Blair's Tuscan host heads for Scotland - and here's why he'll feel at home

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The Independent Online
YESTERDAY, as Tony Blair moved into the luxurious estate of Prince Girolamo Guiccardini Strozzi on stage two of his Tuscan holiday, his political host was looking forward to his own annual break. The minute the Prime Minister leaves his territory, Vannino Chiti, president of the Tuscan regional government, will be off - for a fortnight's bed-and-breakfasting in Scotland.

Mr Blair is on his 20th visit to Tuscany, each trip grander than the last. Mr Chiti, by contrast, has never been to Scotland. His friend Tony has helpfully checked his itinerary for him, but a suggestion by an Italian newspaper that the Tuscan president might be enjoying free hospitality in return for Mr Blair's welcome has been met by a lawsuit. Mr Chiti is paying his own way, OK?

As the Chiti family samples Edinburgh, Glasgow and the B&Bs of Perth, Inverness and further afield, it will be able to test the conclusions of a recent Scottish Affairs Select Committee report which complained of a "Fawlty Towers" culture, of overpricing and "sticky linoleum". That might not be the only shock: just think of all that rain, and the capital's famous foggy "haar" blotting out the summer sun.

But the Chitis, who plan to spend their first three days in Edinburgh, may find more that is familiar about Scotland than they expected. An early visit to Edinburgh's Palace of Holyroodhouse, where David Rizzio, adviser to Mary Queen of Scots, was murdered in 1566, will remind him that the Italo-Scozzesi have been here a long time. As a study in the Scottish monthly Caledonia concluded, they are "a fascinating community of 30,000 souls whose influence on our nation over the last 200 years has been out of proportion to its size".

Indeed the Italians occupy a proud place in the history of Scottish nationalism - Rome was the birthplace and final refuge of Bonnie Prince Charlie, leader of the failed 1745 Rising.

For refreshment, Mr Chiti should visit the Continis of Valvona and Crolla, the famed Edinburgh deli, which is gradually weaning Scots off lard and on to olive oil. If he is homesick for porcini, he and his family could join the deli's annual fungus hunt around Lothian forests.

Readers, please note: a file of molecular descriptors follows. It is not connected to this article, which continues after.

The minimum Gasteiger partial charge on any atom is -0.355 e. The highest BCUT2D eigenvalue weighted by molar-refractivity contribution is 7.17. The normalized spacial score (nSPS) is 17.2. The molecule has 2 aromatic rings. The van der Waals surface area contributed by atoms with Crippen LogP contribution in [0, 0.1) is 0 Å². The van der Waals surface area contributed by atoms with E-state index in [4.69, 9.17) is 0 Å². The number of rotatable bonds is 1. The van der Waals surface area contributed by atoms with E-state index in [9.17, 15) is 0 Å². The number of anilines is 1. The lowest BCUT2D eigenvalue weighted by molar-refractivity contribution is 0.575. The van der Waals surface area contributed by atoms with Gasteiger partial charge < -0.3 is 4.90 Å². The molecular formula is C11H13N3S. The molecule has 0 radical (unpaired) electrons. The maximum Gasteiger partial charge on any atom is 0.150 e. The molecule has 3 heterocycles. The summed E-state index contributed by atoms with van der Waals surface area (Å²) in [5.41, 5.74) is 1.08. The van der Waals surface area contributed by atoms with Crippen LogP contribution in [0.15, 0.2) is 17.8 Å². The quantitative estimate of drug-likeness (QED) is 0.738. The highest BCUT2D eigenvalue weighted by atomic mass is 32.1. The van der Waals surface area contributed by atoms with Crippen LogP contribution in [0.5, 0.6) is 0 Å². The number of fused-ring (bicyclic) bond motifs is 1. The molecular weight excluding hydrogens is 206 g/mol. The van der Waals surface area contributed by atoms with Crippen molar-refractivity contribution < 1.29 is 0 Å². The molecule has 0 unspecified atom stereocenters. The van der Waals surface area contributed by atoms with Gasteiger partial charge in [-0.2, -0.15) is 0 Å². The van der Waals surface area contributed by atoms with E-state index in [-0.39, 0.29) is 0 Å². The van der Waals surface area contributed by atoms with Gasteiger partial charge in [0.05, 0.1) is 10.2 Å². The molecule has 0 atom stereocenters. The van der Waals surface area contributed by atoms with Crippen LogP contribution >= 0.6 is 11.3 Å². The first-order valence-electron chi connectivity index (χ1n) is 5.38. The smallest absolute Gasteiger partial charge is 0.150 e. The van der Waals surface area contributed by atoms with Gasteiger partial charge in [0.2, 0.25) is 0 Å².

And he could have no finer cultural guides than from his own community. Who better than that grand old Italian/Scottish thespian Richard Demarco, co-founder of the Traverse theatre, to show him around the Edinburgh Festival? Perhaps the celebrated Scottish sculptor Sir Eduardo Paolozzi, whose family ran a Leith ice cream shop, will offer his welcoming hand.

In Glasgow, where the Guilianos already had a chain of 60 cafes by 1900, Mr Chiti, his wife and 17-year-old son will find evidence of the Art Deco introduced by Italians in the 1930s. They may also meet Italo-Scozzesi originating from Barga, a quiet Tuscan town overlooking the river Serchio. "Tallys", they used to be called in Scotland, whereas east coast Italians, originating from Cassino, south of Rome, were known as "Tonis".

It may be that Tony Blair, during his many visits to Tuscany, has enjoyed the fruits of the "Tallys" from Barga who laboured in Scotland. One 40- room establishment, known as Villa Castelvecchio, was built there from money sent home in the 1920s by Italo-Scozzesi ice-cream kings.

Mr Chiti should then drive on a little further west to the coast to Largs, where Pete Nardini, father of This Life actress Daniela and head of the family cafe business, will surely offer him an extra scoop at Scotland's most famous ice cream parlour.

On then to Oban, where the Chitis can admire a west coast skyline bizarrely broken by a replica of the Colosseum, built by a local banker, John Stuart McCaig, in 1897. Fortunately for Oban, McCaig's Tower, which was supposed to have statues of dead McCaigs in the apertures, was never completed.

But to learn the whole story of the Italians in Scotland, the Chitis must motor to the far north, to Orkney. There they will find the famous frescoed "Italian Chapel", whose white-columned entrance was built on to the gable end of two Nissen huts by some of the thousands of PoWs held there during the Second World War.

It may also be where the Chitis learn of days when Italians were not so comfortable in Scotland. They had always been regarded as suspicious long before war: ice cream parlours where the sexes mixed were considered morally questionable in Edwardian times. But Mussolini's declaration of war in 1940 left Scotland's Italian shops wrecked by looters. Their owners were imprisoned or deported. Less than a month after Mussolini's declaration, more than 400 British Italians were drowned when their prison ship, bound for Canada, was torpedoed by a German U-boat in the Irish Sea. Scotland's latest Tuscan visitor deserves a more lavish welcome, akin to that offered in his home to the British Prime Minister.